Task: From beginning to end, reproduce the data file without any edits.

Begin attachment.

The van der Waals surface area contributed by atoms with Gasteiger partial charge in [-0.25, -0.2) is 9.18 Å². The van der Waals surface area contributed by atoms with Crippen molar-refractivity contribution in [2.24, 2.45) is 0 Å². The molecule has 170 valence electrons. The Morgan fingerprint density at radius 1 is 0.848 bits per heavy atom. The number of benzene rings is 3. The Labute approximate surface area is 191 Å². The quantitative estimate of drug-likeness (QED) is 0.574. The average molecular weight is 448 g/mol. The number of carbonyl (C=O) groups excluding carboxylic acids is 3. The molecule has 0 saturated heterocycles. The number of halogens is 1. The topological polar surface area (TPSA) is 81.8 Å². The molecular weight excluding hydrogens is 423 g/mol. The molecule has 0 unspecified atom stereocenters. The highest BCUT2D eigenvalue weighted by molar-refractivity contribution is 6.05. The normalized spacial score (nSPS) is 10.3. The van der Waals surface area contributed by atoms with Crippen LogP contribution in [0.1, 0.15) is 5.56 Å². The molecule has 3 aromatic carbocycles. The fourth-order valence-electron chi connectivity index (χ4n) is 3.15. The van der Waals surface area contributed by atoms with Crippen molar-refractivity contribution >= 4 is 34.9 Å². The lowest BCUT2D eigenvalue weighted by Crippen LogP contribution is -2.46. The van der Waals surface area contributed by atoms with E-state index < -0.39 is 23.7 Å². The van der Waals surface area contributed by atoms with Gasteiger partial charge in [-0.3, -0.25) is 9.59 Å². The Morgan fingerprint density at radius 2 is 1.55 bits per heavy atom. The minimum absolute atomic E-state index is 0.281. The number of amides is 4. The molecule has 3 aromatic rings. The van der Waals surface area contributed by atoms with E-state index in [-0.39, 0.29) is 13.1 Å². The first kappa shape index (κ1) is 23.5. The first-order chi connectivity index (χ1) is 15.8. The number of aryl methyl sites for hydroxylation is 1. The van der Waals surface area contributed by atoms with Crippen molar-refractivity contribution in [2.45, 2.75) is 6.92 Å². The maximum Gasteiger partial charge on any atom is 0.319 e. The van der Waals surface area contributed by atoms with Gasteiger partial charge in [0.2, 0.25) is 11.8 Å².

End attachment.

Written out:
The van der Waals surface area contributed by atoms with Gasteiger partial charge in [-0.25, -0.2) is 9.18 Å². The van der Waals surface area contributed by atoms with Crippen molar-refractivity contribution in [2.24, 2.45) is 0 Å². The molecule has 170 valence electrons. The Morgan fingerprint density at radius 1 is 0.848 bits per heavy atom. The number of benzene rings is 3. The Labute approximate surface area is 191 Å². The quantitative estimate of drug-likeness (QED) is 0.574. The average molecular weight is 448 g/mol. The number of carbonyl (C=O) groups excluding carboxylic acids is 3. The molecule has 0 saturated heterocycles. The number of halogens is 1. The topological polar surface area (TPSA) is 81.8 Å². The molecular weight excluding hydrogens is 423 g/mol. The molecule has 0 unspecified atom stereocenters. The highest BCUT2D eigenvalue weighted by molar-refractivity contribution is 6.05. The normalized spacial score (nSPS) is 10.3. The van der Waals surface area contributed by atoms with Crippen LogP contribution in [0.1, 0.15) is 5.56 Å². The molecule has 3 aromatic carbocycles. The fourth-order valence-electron chi connectivity index (χ4n) is 3.15. The van der Waals surface area contributed by atoms with Crippen molar-refractivity contribution >= 4 is 34.9 Å². The lowest BCUT2D eigenvalue weighted by Crippen LogP contribution is -2.46. The van der Waals surface area contributed by atoms with E-state index < -0.39 is 23.7 Å². The van der Waals surface area contributed by atoms with Gasteiger partial charge in [-0.3, -0.25) is 9.59 Å². The Morgan fingerprint density at radius 2 is 1.55 bits per heavy atom. The minimum absolute atomic E-state index is 0.281. The number of amides is 4. The molecule has 3 aromatic rings. The van der Waals surface area contributed by atoms with E-state index in [-0.39, 0.29) is 13.1 Å². The first kappa shape index (κ1) is 23.5. The first-order chi connectivity index (χ1) is 15.8. The number of aryl methyl sites for hydroxylation is 1. The van der Waals surface area contributed by atoms with Crippen molar-refractivity contribution in [2.45, 2.75) is 6.92 Å². The maximum Gasteiger partial charge on any atom is 0.319 e. The van der Waals surface area contributed by atoms with Gasteiger partial charge in [0.2, 0.25) is 11.8 Å².